Poised above the outgoing tidal current of Pataua Harbour four kids in wetsuits wait. Dripping wet, black and shiny as seals they are standing on the handrail of the footbridge that links the north and south sides. Stopping to watch passers-by cluster mid span; cyclists are blocked and there is a good natured pedestrian traffic jam.
We wanted to take Charlie to one of Northlands more out of the way beach communities and decided Pataua half an hour's drive east of Whangarei, would be perfect. We pass through rolling hills and lifestyle blocks before the bush closes in and the road becomes steeper and more windy. The sea is glimpsed in the distance and gradually gets closer until we find ourselves following a mangrove inlet before cresting a low hill and reaching Pataua North. Getting to Pataua South is a different route completely just meters away on either side of the harbour linked by the narrow footbridge that makes a jump spot popular with kids.
Inland beyond the bridge the estuary opens into a vast expanse of sand banks and channels rich in shellfish, fish and the birds that feed on them. The day we are there the tide is receding and people are wading and kneeling in the shallows collecting kaimoana. Clutching her pink net Charley wants to join them so we squish across soft sand dotted with shells and the hollows left behind by feeding sting rays. Swishing her net through the warm water of a sandy hollow we catch shrimps, crabs and cockabullies; Charley says she saw an eel but I'm not so sure.
To the seaward side of the bridge the south shore is a sweeping shallow bay lined with modest baches that look out to Te Whangai Head where the harbour empties through a narrow gap between rocks and shifting dunes. On the north shore where the current flows out towards the sea are low sand banks lined with Pohutakawa trees that reach out over the narrow beach offering shade on this hot day. People float with the tidal current, it looks like fun and we join them, drifting along looking at the baches.
Resisting the flow is a home built raft which is the focal point for swimmers, us included. The water sucks around its plastic drums as we warm in the sun. The raft tips and tilts as people crawl aboard then leap off. Charley is nervous so we flop back into the water and drift towards the harbour entrance. A boy runs over to us urgently warning of a sting ray cruising the shallows. We wade to the shore and look about but soon the lure of the tide overcomes any anxiety. The sand and water swirl around us as we sit in the shallow current and take in the view.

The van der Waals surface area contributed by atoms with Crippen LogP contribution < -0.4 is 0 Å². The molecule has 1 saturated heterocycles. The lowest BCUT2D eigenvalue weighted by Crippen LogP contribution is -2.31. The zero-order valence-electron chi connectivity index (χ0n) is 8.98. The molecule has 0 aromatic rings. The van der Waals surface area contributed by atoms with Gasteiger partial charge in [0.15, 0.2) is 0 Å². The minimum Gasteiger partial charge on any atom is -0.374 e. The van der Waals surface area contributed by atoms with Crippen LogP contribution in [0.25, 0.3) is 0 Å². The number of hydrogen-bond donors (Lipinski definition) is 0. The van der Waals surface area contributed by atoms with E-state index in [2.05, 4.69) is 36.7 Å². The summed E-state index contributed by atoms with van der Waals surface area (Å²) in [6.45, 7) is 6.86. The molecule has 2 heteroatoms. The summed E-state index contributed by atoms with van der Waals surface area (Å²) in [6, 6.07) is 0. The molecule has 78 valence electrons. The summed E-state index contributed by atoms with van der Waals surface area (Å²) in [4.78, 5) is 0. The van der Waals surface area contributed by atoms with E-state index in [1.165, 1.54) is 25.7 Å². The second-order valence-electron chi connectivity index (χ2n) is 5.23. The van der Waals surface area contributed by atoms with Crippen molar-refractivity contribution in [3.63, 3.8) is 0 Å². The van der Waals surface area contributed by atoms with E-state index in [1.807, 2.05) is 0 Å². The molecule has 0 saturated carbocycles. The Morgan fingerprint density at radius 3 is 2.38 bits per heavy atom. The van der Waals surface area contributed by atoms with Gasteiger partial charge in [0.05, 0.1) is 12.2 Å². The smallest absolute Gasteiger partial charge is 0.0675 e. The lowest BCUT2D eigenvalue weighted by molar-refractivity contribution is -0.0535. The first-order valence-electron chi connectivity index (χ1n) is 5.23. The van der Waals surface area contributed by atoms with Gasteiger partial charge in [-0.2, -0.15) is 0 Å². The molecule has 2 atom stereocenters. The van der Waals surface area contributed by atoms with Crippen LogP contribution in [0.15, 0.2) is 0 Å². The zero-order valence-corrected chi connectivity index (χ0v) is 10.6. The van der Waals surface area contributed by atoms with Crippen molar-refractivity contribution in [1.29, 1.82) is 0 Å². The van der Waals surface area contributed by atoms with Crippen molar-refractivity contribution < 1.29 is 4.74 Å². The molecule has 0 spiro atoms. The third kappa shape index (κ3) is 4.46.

While the harbour appears unspoilt I reflect on its history. Maori have lived in the area for centuries, the terraces on the surrounding hills evidence of their occupation. With European settlement came timber milling, gum digging, dairy and even ostrich farming. Before road access, scows would ply the coast delivering supplies and loading logs and livestock, but then as surrounding forests were felled the harbour silted up until larger vessels could no longer enter. The changes have been many but sitting in the tidal current all looks pristine in the midday sun.
Sheltering in the shade of flowering Pohutakawas we eat our sandwiches then decide to clamber to the top of Te Whangai Head. A well worn path through long kikyu grass leads us up past scattered trees and over terraces and pits which are the remnants of Maori occupation. From the top we see the farms and forests surrounding the harbour, we see bush covered Patuau Island linked to the mainland by low lying paddocks and an olive orchard with Taiharuru Harbour beyond. At our feet is Papuni Beach, accessed on foot from Pataua South while northwards the golden sands of Parauwanui Beach stretch away towards Nunguru. Out to sea are the distant peaks of the Poor Knight Islands.
On the way back to our car on the North side we cross the foot bridge again. Built in 1984 to replace an earlier dilapidated structure built in the 1950's it is the iconic feature of the harbour, essential for tying two sides of the community together. Ironically recent talk of replacing it with a road bridge has caused division. Some see a circular link road as a way to invigorate the community, bringing back people and business that have disappeared over the years. Others prefer Pataua to be at end of the road, a quiet backwater of peace, good fishing and on the right day, an uncluttered surf break.
Personally I prefer the bridge as it is. As the four kids prepare to jump we wait with other holiday makers so we can watch. They call back and forth co-ordinating the jump, they feign indifference to their audience. They take their time and we get a bit bored, Charley tugs my hand to go. An impromptu countdown begins and we all join in. At zero they leap out with a synchronised forward roll before splashing down in the clear water where the deep shelly bottom is rippled by sunlight. They swim with the current to a nearby sandbank where they clamber out.
Children walk on holding their adults hand, quietly dreaming of when they are older and braver so they too could jump off the foot bridge with their friends. Parent's dreams are of youth and fun and years gone by.
It is a summer day at Pataua and we are glad we came out.
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